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Finally Implemented! The Italian Council of Ministers Approves a Legislative Decree Implementing the EU Antitrust Damages Directive

On 14 January 2017, the Italian Council of Ministers approved the Legislative Decree implementing Directive 2014/104/EU on certain rules governing actions for damages under national law for infringements of the competition law provisions of the Member States and of the European Union (the “Directive”). The final version of the Legislative Decree has not been published yet on the Official Journal. However, the key points emerging from it include:

  1. A strengthened mechanism of evidence disclosure in actions for damages related to alleged infringements of competition rules. In fact, the judge will have the power to request the defendant or a third party, including the Italian Competition Authority (the “Authority”), to disclose relevant evidence which lies in their control.
  2. The extent to which Italian courts will be able to rely on decisions of the Italian Competition Authority or other national competition authorities. For instance, an infringement of competition law ascertained by a decision of the Italian Competition Authority (or appeal judgment), which is not subject to further means of appeal, will be deemed to be indisputably established for the purposes of an action for damages brought before the national courts under Article 101 or 102 TFEU or under national competition law.
  3. The rules applicable to limitation periods for bringing actions for damages, as well as how Italian courts shall assess the joint and several liabilities of companies which are found to have infringed competition rules, and how they shall quantify the harm suffered as a consequence of the alleged infringements.
  4. The business sections of the courts of Milan, Rome and Naples, identified as the only competent courts for such actions for damages, including class actions.

According to the established Italian case-law, in case of actions for damages regarding alleged violations of competition rules, the judge shall use all available investigation means in order to address the obstacles faced by the claimant to access the relevant evidence in antitrust cases, and therefore apply broadly the rules on the disclosure of evidence and information requests (Corte Suprema di Cassazione, judgment no. 11564 of 4 June 2015).

On 26 November 2014, the European Parliament and the Council of the European Union adopted the Directive, which entered into force 26 December 2014, setting 27 December 2016, as the deadline for its transposition at national level. On 27 October 2016, the Italian Council of Ministers approved an initial proposal for a Legislative Decree implementing the Directive and sent it to the relevant commissions of the Italian Parliament for their mandatory (non-binding) opinions. The Legislative Decree was therefore finally approved in the Council of Ministers’ meeting of 14 January 2017. Although it is difficult to predict the likely impact of the Legislative Decree, it will definitely provide a more certain legislative framework for companies and consumers interested in claiming damages on the basis of alleged antitrust infringements.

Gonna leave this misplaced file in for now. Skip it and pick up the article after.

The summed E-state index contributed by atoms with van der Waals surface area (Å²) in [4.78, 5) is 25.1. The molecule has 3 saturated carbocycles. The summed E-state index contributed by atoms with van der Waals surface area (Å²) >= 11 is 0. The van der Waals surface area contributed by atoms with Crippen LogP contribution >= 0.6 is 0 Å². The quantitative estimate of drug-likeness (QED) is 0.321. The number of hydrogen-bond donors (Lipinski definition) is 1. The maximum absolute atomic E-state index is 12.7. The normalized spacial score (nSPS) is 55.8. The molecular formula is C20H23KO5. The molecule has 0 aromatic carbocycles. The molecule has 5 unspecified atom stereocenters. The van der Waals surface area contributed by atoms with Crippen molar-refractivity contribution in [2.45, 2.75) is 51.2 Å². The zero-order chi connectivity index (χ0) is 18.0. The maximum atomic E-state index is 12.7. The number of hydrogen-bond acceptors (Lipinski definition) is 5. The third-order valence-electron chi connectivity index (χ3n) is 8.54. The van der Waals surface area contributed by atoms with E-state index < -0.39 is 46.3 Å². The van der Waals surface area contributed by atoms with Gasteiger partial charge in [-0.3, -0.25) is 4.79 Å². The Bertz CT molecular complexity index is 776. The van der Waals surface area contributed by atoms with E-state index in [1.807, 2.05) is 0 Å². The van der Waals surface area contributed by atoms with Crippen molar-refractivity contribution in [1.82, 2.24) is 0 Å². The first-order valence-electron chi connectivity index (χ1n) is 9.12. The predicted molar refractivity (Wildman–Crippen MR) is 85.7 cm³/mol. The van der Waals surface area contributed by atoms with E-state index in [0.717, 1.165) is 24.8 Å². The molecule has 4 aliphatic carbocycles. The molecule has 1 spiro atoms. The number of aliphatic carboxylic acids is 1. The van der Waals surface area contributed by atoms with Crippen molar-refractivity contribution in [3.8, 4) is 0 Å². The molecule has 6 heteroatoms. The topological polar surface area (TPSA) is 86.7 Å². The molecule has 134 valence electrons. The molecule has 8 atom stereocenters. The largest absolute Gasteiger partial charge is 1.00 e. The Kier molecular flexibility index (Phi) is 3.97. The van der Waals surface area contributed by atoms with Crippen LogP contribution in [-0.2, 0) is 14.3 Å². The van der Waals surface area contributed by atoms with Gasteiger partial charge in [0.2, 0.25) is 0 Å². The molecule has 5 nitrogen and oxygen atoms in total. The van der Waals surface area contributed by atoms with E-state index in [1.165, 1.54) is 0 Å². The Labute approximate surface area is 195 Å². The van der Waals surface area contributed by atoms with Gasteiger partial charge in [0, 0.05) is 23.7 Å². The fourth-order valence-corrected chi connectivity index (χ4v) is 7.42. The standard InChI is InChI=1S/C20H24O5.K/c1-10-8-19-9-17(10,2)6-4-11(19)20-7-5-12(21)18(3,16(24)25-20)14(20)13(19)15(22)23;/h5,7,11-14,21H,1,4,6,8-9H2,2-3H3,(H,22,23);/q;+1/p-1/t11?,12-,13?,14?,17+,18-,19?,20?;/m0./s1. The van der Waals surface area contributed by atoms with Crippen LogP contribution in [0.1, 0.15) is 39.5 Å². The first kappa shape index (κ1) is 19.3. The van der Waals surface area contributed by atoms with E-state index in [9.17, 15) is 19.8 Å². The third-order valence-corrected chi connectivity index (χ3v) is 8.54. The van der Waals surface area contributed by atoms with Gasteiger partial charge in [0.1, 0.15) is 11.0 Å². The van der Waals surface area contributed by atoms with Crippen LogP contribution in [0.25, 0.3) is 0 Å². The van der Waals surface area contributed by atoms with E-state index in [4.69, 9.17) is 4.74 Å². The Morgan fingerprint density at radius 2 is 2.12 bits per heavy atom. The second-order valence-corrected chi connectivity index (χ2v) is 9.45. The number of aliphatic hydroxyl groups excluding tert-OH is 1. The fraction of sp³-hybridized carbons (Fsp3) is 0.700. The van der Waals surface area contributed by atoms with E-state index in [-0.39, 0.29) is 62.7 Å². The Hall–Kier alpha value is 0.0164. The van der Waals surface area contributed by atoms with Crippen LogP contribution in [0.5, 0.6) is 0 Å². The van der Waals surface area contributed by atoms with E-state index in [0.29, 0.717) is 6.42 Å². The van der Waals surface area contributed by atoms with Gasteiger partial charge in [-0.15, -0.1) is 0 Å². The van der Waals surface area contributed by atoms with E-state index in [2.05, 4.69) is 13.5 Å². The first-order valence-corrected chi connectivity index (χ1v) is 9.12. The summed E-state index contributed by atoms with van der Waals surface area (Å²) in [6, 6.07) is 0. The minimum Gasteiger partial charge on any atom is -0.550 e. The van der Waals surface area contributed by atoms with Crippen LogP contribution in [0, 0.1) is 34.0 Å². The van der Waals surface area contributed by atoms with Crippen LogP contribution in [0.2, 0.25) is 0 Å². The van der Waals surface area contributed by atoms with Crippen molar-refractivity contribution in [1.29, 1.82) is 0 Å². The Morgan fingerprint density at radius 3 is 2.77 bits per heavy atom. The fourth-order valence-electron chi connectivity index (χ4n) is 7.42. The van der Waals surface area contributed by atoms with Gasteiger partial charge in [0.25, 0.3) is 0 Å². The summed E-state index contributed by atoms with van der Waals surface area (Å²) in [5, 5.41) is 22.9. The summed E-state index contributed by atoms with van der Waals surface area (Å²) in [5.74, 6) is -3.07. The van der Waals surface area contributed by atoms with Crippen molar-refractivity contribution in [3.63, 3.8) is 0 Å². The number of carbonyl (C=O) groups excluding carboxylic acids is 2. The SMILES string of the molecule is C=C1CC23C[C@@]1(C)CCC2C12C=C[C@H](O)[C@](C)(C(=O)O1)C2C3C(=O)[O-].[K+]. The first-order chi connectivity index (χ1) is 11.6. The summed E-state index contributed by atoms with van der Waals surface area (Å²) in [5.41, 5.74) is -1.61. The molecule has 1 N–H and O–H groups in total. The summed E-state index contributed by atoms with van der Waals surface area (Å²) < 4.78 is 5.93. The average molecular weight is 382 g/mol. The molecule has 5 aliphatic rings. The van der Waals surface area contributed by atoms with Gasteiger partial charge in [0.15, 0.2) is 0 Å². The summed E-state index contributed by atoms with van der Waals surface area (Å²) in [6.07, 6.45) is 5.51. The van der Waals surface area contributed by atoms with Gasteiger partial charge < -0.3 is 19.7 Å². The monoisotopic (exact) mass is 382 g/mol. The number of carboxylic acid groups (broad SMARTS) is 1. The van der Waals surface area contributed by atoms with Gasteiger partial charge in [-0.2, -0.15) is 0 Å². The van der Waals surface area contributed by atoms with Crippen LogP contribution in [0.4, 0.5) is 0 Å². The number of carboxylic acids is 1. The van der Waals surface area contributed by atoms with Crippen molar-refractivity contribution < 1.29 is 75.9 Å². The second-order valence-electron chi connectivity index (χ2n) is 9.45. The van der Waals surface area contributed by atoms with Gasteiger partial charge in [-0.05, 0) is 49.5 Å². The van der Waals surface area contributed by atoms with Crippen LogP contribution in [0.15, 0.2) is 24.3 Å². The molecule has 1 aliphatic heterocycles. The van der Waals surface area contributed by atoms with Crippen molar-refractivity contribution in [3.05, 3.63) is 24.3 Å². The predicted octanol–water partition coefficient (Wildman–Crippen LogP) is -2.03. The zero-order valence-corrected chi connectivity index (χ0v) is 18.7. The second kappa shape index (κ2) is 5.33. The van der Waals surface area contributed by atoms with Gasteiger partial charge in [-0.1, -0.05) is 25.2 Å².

Gabriele Giunta contributed to this post. 




The European Commission Fines Truck Manufacturers a Record €2.93 billion for Cartel Conduct

On 19 July 2016, the European Commission (Commission) imposed fines totaling €2,926,499,000 on four truck producers (39824 – Trucks). The fine is the highest ever imposed on members of a cartel by the EU competition regulator. The case is also noteworthy because it is the first Commission prohibition decision following “Brexit” and could thus become a test case to see whether the UK remains a jurisdiction of choice for follow-on damages actions.
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EU Court of Justice Reduces Cartel Fine: General Court of the EU Exceeded its Jurisdiction

The Court of Justice of the European Union (Court),the EU’s highest court, recently  issued a judgment in case C-603/13 P, Galp Energía España SA and others v Commission, reducing the fine imposed on certain companies that were found to have engaged in cartel behaviour. This decision overturned a decision of the General Court of the European Union (GCEU), and is notable because the Court found that the GCEU had exceeded its jurisdiction in the case by considering facts that had not been previously introduced. .